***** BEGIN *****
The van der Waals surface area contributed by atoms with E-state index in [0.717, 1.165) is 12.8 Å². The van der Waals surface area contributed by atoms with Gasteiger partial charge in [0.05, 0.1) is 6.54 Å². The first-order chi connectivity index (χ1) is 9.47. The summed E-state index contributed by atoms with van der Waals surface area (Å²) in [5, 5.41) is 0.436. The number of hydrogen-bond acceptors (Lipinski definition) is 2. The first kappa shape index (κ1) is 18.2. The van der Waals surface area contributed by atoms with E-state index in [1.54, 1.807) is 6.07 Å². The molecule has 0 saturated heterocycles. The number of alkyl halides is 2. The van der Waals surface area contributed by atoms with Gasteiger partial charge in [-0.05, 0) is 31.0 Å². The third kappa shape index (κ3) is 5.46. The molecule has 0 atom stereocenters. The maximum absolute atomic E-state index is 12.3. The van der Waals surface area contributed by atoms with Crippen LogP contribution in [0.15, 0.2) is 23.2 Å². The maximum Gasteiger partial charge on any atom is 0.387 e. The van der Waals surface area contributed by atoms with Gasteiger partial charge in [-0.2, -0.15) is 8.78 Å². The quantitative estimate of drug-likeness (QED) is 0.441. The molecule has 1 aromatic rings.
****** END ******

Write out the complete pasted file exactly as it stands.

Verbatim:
The van der Waals surface area contributed by atoms with E-state index in [0.717, 1.165) is 12.8 Å². The van der Waals surface area contributed by atoms with Gasteiger partial charge in [0.05, 0.1) is 6.54 Å². The first-order chi connectivity index (χ1) is 9.47. The summed E-state index contributed by atoms with van der Waals surface area (Å²) in [5, 5.41) is 0.436. The number of hydrogen-bond acceptors (Lipinski definition) is 2. The first kappa shape index (κ1) is 18.2. The van der Waals surface area contributed by atoms with E-state index in [1.54, 1.807) is 6.07 Å². The molecule has 0 saturated heterocycles. The number of alkyl halides is 2. The van der Waals surface area contributed by atoms with Gasteiger partial charge in [-0.05, 0) is 31.0 Å². The third kappa shape index (κ3) is 5.46. The molecule has 0 atom stereocenters. The maximum absolute atomic E-state index is 12.3. The van der Waals surface area contributed by atoms with Crippen LogP contribution in [0.15, 0.2) is 23.2 Å². The maximum Gasteiger partial charge on any atom is 0.387 e. The van der Waals surface area contributed by atoms with Gasteiger partial charge in [-0.2, -0.15) is 8.78 Å². The quantitative estimate of drug-likeness (QED) is 0.441. The molecule has 1 aromatic rings.